Marenem, Inc. v. Deanna C. Jump Lawsuit Reminds Teacherpreneurs About Originality, Fair Use, and Copyright
I've never taught phonics, but as a former elementary teacher, I know that teachers recycle and pass on ideas from everyone and everywhere, so I wondered if this was just an honest coincidence. Looking over the April 18, 2013 case summary, I was surprised to see all the similarities in Jump's Spelling Chunks to Marenem, Inc.'s Secret Stories.
Questions that came to my mind were:
How long has the parts of Secret Stories in question been on the market?
Are these phonics memory strategies common knowledge among lower elementary teachers?
Why are there so many specific similarities between the two resources?
And the obvious: Did Jump knowingly replicate Marenem, Inc.'s work?
It's April 2016 as I write this post, but the only information I could find about the case is from April 2013. I thought this would get a little more publicity, but I guess I'm just in a small teacher world.
Like Jump, I also sell teaching resources through teacherspayteachers.com. This lawsuit reminded me to visit my own online store and question my products. About a year ago I took some educational technology courses at University of Houston that required me to learned about copyright and fair use issues. Since then, I've been much more mindful of what I use to create new things. I have taken many things off of my virtual store shelves and I'm in the process of revising many items.
Under Fair Use, we can "borrow" from things that are copyrighted, but we must doublecheck the amount that we use and the effects that our creations might have on the copyrighted work. That's where things get complicated. Below, I suggest resources to help you get familiar with Copyright and Fair Use.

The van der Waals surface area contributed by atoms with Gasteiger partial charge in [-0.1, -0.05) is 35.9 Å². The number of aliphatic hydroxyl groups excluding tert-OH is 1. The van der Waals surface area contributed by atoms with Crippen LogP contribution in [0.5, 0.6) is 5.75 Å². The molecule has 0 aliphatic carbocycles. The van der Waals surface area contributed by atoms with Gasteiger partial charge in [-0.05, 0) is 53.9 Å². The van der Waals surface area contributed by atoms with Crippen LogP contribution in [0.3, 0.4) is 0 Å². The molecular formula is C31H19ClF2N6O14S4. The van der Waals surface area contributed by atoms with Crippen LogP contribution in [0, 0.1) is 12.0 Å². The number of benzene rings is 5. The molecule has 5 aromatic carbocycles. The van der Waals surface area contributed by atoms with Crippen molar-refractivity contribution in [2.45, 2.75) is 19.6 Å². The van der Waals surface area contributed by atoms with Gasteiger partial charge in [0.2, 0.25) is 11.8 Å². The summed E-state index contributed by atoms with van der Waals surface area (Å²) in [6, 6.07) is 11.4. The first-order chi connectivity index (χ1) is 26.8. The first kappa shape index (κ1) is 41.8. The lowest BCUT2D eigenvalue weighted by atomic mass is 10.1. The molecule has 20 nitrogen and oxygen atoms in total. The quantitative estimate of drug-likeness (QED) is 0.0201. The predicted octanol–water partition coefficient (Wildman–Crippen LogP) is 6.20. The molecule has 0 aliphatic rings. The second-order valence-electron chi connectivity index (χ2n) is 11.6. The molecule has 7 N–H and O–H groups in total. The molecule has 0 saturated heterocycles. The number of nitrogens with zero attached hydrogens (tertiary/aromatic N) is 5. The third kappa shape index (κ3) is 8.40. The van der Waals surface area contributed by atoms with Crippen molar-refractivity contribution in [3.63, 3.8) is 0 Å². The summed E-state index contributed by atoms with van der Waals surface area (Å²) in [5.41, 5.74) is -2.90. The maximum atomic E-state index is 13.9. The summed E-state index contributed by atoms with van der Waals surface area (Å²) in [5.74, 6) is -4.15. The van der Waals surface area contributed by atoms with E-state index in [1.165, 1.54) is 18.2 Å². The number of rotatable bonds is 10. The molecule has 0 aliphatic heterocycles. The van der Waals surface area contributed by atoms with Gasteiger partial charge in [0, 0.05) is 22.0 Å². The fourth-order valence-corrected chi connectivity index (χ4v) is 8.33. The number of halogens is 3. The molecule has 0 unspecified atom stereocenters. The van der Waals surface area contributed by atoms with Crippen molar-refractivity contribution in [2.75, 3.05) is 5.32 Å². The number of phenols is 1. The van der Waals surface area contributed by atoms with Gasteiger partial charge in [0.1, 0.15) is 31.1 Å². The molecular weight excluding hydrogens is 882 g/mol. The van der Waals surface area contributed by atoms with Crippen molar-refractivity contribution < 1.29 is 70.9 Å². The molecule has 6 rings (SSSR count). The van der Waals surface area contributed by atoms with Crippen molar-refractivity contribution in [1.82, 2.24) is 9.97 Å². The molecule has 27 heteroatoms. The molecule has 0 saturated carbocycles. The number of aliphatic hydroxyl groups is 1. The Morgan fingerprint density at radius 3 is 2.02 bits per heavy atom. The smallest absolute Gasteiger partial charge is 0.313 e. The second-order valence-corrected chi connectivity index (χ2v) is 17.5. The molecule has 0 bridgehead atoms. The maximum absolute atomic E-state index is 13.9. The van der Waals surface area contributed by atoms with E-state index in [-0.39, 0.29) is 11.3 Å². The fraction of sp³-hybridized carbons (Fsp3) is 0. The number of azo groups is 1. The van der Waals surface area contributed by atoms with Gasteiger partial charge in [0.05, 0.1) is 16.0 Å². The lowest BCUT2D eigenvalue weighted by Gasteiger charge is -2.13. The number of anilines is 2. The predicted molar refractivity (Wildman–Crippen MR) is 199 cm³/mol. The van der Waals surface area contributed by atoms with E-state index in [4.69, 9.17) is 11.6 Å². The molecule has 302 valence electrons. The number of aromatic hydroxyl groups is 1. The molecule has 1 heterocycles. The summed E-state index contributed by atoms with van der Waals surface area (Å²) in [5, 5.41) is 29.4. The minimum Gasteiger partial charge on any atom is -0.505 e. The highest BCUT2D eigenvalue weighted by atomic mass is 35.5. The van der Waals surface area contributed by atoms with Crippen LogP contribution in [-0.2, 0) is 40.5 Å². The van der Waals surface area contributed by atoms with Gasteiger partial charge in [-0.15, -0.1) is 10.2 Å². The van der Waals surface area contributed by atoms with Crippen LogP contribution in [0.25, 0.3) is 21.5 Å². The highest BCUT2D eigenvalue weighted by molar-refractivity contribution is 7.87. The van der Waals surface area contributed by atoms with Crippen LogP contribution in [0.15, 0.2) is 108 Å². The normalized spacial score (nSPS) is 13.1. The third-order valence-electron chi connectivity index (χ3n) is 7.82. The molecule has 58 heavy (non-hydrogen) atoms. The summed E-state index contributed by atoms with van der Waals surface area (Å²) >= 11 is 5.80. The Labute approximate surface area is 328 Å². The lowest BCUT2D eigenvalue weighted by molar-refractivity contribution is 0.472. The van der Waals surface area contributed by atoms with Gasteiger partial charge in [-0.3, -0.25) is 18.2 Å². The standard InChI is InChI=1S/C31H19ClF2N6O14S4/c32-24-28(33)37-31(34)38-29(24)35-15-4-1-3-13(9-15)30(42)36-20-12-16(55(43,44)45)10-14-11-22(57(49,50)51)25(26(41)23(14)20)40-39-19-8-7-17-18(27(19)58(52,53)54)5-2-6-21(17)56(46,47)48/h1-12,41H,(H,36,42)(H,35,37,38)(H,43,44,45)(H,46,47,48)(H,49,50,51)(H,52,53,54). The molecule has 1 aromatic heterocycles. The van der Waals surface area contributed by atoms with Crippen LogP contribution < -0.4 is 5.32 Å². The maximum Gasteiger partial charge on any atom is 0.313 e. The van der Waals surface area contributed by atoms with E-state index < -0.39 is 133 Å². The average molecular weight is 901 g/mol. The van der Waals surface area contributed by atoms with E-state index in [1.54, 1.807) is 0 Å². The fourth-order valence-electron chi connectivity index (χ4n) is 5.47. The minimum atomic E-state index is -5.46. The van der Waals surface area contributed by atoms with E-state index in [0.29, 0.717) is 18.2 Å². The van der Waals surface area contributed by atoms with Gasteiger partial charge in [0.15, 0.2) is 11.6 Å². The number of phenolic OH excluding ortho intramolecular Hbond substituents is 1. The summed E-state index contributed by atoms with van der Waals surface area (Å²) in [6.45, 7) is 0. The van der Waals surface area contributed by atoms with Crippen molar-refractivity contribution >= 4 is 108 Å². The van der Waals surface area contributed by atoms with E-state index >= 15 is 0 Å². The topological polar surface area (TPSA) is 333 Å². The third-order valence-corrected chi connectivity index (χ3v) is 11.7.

Learning about copyright and Fair Use
I recommend visiting PBS SoCal Copyright for Educators to learn more about Copyright and Fair Use in the context of Education. This excellent site explains it using simple language accompanied by video, charts, and graphics. I think this is where the much-referenced Copyright Guidelines for Teachers PDF document originated.
For more information, the YouTube CrashCourse chanel has a fun playlist with video explanations about Intellectual Property. I recommend watching Copyright, Exceptions, and Fair Use: Crash Course Intellectual Property #3:
It gets into Fair Use at minute 05:30.
Before you upload unto your store, don't forget to look over TPT's Copyright & Trademark page. It also helps to have the Fair Use Factors posted somewhere to refer when you develop works for TPT and right before you upload.
Be original to be safe
The safest way to make resources available online is to make sure that your ideas and products are original. If you must "borrow" a substantial amount, then only use information that is factual, in the public domain, or have a license that allows liberal re-use, such as a Creative Commons license.
I think teacher-sellers should help each other out by considering using open licenses to expand the use of their work. The TPT Copyright FAQ page even encourages it. One of the ways that I retain my copyright but make my work open for others to re-use and share 100% of it is by applying Creative Commons licenses on my products.
Issues About Making and Selling Educational Products on TeachersPayTeachers
How-To Guide: Sharing OPEN Resources on TeachersPayTeachers